However, the government could, and should, compensate for the banks’ failure by creating more of its own money, as it used to.

As Robert Hemphill, one-time Credit Manager of the Federal Reserve Bank of Atlanta said: “If all the bank loans were paid, no one could have a bank deposit, and there would not be a dollar of coin or currency in circulation. This is a staggering thought. We are completely dependent on the commercial banks. Someone has to borrow every dollar we have in circulation, cash, or credit. If the banks create ample synthetic money we are prosperous; if not, we starve. We are absolutely without a permanent money system. When one gets a complete grasp of the picture, the tragic absurdity of our hopeless situation is almost incredible -- but there it is.”

The government should, itself, create and spend the money, not to prop up the banks, but on socially valuable things, such as building new schools, hospitals and public transport systems (and fixing the ones we have).

It could also be spent on providing solutions to many of the other problems we face, such as tackling the dependence on oil by funding the development of renewable energy, and the insulation of all homes and offices. All of these measures would create employment and lead to a better future for all of us.

Banks do serve a useful purpose in handling people’s accounts, transferring money between them and taking in or paying out notes and coins.

They should also be able to lend out the money that is deposited with them by savers.

However, they should not be able to lend more than they have in existing assets.

This would be the end of Fractional Reserve Banking.

We use notes and coins far less these days because it’s so much easier to use ‘account-entry’ money, that is, credit or debit cards, cheques, standing orders, direct debits and so on. These are all ways of using money without using notes and coins.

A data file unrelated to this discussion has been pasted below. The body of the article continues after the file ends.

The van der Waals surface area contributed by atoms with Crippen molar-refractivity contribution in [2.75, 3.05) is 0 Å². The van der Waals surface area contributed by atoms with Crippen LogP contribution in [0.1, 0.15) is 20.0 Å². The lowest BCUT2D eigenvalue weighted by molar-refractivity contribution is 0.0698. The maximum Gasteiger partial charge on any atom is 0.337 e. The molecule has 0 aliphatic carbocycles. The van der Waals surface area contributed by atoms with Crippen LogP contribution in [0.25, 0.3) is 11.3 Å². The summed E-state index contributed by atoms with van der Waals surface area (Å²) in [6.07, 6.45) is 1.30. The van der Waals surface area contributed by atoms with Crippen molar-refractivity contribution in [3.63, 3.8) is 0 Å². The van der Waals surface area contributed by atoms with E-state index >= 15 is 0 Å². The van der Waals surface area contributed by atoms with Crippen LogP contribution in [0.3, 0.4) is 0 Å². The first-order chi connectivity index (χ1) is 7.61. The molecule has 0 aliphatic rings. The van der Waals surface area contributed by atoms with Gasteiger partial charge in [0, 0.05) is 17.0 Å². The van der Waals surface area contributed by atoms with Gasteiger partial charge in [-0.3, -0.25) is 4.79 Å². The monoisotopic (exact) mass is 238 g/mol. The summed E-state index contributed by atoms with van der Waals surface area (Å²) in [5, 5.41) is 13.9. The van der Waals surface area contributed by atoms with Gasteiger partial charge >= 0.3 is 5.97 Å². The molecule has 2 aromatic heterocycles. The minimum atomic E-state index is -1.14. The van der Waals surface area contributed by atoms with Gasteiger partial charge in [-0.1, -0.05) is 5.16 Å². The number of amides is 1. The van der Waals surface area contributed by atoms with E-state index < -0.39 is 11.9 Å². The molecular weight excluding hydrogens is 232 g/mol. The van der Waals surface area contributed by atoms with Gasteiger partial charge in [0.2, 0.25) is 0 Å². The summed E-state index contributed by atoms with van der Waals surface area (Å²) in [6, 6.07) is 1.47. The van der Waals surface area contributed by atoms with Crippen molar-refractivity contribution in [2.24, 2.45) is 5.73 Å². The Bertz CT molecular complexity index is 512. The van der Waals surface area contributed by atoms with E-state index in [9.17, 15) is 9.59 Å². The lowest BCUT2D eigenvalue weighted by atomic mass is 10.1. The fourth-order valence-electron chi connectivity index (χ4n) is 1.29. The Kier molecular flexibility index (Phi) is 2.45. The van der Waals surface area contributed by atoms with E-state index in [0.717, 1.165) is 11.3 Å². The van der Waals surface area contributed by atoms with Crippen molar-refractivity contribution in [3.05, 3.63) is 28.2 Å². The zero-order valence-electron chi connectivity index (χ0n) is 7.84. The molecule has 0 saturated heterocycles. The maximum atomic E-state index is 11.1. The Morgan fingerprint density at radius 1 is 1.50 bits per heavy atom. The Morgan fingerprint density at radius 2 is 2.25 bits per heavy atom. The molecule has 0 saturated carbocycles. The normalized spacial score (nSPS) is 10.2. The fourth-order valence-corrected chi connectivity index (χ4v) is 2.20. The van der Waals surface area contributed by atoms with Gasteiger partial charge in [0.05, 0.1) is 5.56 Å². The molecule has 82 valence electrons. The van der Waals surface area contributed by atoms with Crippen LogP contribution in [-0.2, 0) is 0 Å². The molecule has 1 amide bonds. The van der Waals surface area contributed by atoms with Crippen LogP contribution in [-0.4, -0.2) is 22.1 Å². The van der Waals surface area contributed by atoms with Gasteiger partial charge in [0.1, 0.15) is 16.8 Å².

It is no use the government just creating loads of new notes and coins.

There is however no reason why the Bank of England can’t create account-entry money, just as banks do, but then credit it to the government to be spent it into circulation rather than lent.

The money it spends would prop up the ‘failing economy’ and help the surviving banks to get back the money they have already lent out.

The Bank of England is guided by a ‘Monetary Policy Committee’, whose job it is to advise the Bank on adjustments to the ‘Base Lending Rate’ of interest. The Base Rate is the interest rate that the Bank of England charges the commercial banks for their borrowings from it.

The Bank increases the rate to limit inflation and decreases the rate to encourage borrowing.

If you remember from episode 1, banks have to keep a reserve. If they have to hold a bigger reserve, this limits the amount they can lend. If the reserve is allowed to be small, they can lend more. This is the ‘Fractional Reserve Ratio’.

Instead of using the Base Lending Rate as the control, the Bank of England should be adjusting the fractional reserve ratio, which should again be made a legal requirement.

This would limit how much banks could expand the money supply.

The committee (which should be a totally independent body) would advise the Bank of England on how much account-entry money to create and to pass to the government, for it to spend into circulation.

By this method the Bank of England would be able to maintain the amount of money in circulation needed by society.

We need to end the banks’ privilege of money creation.

The debts they create by this process seriously distort the ‘economy’ and the distribution of wealth.

So, in summery, the things that need to happen are:

1. The Government needs to remove the ability of the banks to create money.

2. There needs to be an independent, publicly accountable body set up to oversee the creation and possible removal of money from the system to ensure that there is enough but not too much money in circulation.

3. A mechanism is needed to oversee the transition from the current system.

How to make this change-over will be the subject of the next episode.

I will leave you with one final quote, from Sir Josiah Stamp, who was Director of the Bank of England from 1928 to 1941.

He said, when speaking at the University of Texas in 1927: “The modern banking system manufactures money out of nothing. The process is perhaps the most astounding piece of sleight of hand that was ever invented. Banking was conceived in iniquity and born in sin. Bankers own the Earth. Take it away from them, but leave them the power to create money, and with the flick of the pen they will create enough money to buy it back again... Take this great power away from them and all great fortunes like mine will disappear, and they ought to disappear, for then this would be a better and happier world to live in. But if you want to continue to be slaves of the banks and pay the cost of your own slavery, then let bankers continue to create money and control credit.” (Sir Josiah was reputed to be the 2nd richest man in Britain at the time)